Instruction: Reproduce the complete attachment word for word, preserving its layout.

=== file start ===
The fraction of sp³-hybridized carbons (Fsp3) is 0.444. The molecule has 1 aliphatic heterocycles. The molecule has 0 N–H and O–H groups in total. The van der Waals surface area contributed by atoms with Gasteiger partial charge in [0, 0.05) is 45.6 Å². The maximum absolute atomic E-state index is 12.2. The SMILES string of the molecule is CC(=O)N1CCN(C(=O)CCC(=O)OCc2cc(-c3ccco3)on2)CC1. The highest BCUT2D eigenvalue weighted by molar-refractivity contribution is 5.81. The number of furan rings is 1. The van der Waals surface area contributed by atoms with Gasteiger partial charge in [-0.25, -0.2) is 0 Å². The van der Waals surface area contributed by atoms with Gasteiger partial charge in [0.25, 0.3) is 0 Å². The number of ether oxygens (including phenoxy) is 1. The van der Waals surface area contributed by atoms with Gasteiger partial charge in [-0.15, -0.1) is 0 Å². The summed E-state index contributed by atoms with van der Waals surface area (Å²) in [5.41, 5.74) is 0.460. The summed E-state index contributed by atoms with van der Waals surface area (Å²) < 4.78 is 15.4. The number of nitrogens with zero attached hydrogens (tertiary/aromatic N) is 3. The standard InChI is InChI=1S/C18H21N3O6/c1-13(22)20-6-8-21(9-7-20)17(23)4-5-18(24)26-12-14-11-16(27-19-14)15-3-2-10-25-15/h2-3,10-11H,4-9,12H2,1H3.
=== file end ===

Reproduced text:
The fraction of sp³-hybridized carbons (Fsp3) is 0.444. The molecule has 1 aliphatic heterocycles. The molecule has 0 N–H and O–H groups in total. The van der Waals surface area contributed by atoms with Gasteiger partial charge in [0, 0.05) is 45.6 Å². The maximum absolute atomic E-state index is 12.2. The SMILES string of the molecule is CC(=O)N1CCN(C(=O)CCC(=O)OCc2cc(-c3ccco3)on2)CC1. The highest BCUT2D eigenvalue weighted by molar-refractivity contribution is 5.81. The number of furan rings is 1. The van der Waals surface area contributed by atoms with Gasteiger partial charge in [-0.25, -0.2) is 0 Å². The van der Waals surface area contributed by atoms with Gasteiger partial charge in [0.25, 0.3) is 0 Å². The number of ether oxygens (including phenoxy) is 1. The van der Waals surface area contributed by atoms with Gasteiger partial charge in [-0.15, -0.1) is 0 Å². The summed E-state index contributed by atoms with van der Waals surface area (Å²) in [5.41, 5.74) is 0.460. The summed E-state index contributed by atoms with van der Waals surface area (Å²) < 4.78 is 15.4. The number of nitrogens with zero attached hydrogens (tertiary/aromatic N) is 3. The standard InChI is InChI=1S/C18H21N3O6/c1-13(22)20-6-8-21(9-7-20)17(23)4-5-18(24)26-12-14-11-16(27-19-14)15-3-2-10-25-15/h2-3,10-11H,4-9,12H2,1H3.